The Hydrogen Economy

We’ve been hearing about the “hydrogen economy” for a long time.  NASA was developing fuel cells in the 1960s and United Technologies started commercializing stationary power plants in the 70s.  Jeremy Rifkin wrote about it in 2002.  The Bloom Box got a lot of attention in 2010.  In 2013, several US states agreed to pursue a mandate for a percentage of zero-emission vehicles, including fuel cell electric vehicles, to be sold in their jurisdictions.  The Hydrogen Initiative was launched in Europe in 2018, building on the work of the EU’s Fuel Cells and Hydrogen Joint Undertaking, a robust public-private partnership begun in 2008.  An even broader international consortium was launched only last month.  Companies, governments, and research institutes around the world have been pursuing the vision of a hydrogen economy at an increasing pace and with more tangible breakthroughs every year.  I was struck early this year, for instance, by the fact of South Korea’s enthusiastic embrace of hydrogen. Continue reading

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The Climate Candidate

Jay Inslee, the Governor of Washington, is running for the Democratic nomination for President.  He’s a seasoned politician, having served in the House of Representatives from two different districts in Washington, first from the rural eastern part of the state and later from Seattle.  He’s in his second term as Governor.  What is unique about Inslee’s campaign for the presidency is his focus on climate change as his primary issue.  He sees this campaign cycle and this time in history as critical for the success or failure of our efforts to overcome the climate crisis.  He seems to have some company:  According to new polling, climate change is now the top concern of Democratic voters and independents who lean Democratic.  And, not incidentally, a new report indicates that experts from 28 global think tanks have now ranked “mitigating and adapting to climate change” as a top priority for policy makers. Continue reading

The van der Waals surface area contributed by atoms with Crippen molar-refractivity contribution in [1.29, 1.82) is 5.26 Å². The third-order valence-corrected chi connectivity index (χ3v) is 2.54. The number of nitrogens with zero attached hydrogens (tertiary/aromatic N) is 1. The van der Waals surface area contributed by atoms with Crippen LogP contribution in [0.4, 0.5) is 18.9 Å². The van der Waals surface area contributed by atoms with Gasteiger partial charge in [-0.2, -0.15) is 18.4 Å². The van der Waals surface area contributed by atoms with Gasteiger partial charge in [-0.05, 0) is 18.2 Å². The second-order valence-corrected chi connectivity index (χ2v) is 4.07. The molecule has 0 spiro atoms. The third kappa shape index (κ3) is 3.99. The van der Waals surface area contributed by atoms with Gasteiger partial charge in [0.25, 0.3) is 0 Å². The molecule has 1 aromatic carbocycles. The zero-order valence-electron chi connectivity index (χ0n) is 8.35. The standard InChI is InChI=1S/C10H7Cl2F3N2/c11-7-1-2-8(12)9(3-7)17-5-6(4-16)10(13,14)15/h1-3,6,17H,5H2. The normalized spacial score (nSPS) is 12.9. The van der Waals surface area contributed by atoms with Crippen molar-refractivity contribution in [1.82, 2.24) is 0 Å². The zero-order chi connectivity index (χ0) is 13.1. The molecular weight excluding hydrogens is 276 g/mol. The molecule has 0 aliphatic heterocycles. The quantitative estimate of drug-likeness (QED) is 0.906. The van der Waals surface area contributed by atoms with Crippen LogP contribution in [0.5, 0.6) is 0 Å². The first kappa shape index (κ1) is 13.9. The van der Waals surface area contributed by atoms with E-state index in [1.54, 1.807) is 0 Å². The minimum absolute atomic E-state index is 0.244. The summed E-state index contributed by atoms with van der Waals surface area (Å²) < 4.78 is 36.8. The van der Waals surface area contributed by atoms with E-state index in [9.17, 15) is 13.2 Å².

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Nuclear Power Today

I read Poisoned Power in the early 1970s.  It was written by two seasoned veterans of the nuclear power research establishment.  John Gofman did extensive research on the harmful effects of radiation and became an ardent opponent of nuclear power, founding the Committee For Nuclear Responsibility in 1971.  Arthur Tamplin was a biophysicist and an expert on radiation.  Their book was an eye-opener for me and, to a certain extent, jump started my environmental activism.  After the Three Mile Island accident in 1979, they issued an update.  (Fun fact:  At the time of the accident, I was working on a surveying crew on a power plant construction project – not a nuke – and I went to see the movie, The China Syndrome, the night before the accident at TMI.  Driving to work in the morning, I thought at first that Continue reading

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Food in the Anthropocene

That’s the title of a new report from a world-class working group of scientists commissioned by EAT, a non-profit that means “to catalyze a food system transformation,” and the venerable British medical journal, The Lancet.  The report is ambitious, offering us nothing less than a global agenda “for healthy diets from sustainable food systems.”

The rationale for this critical report is twofold, first, as far as healthy diets go, we are sorely lacking today:  20% of global deaths are caused by poor diet.  Only smoking exceeds poor diet as a risk factor for premature mortality.  But, Continue reading

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Zephyr Teachout for NY State Attorney General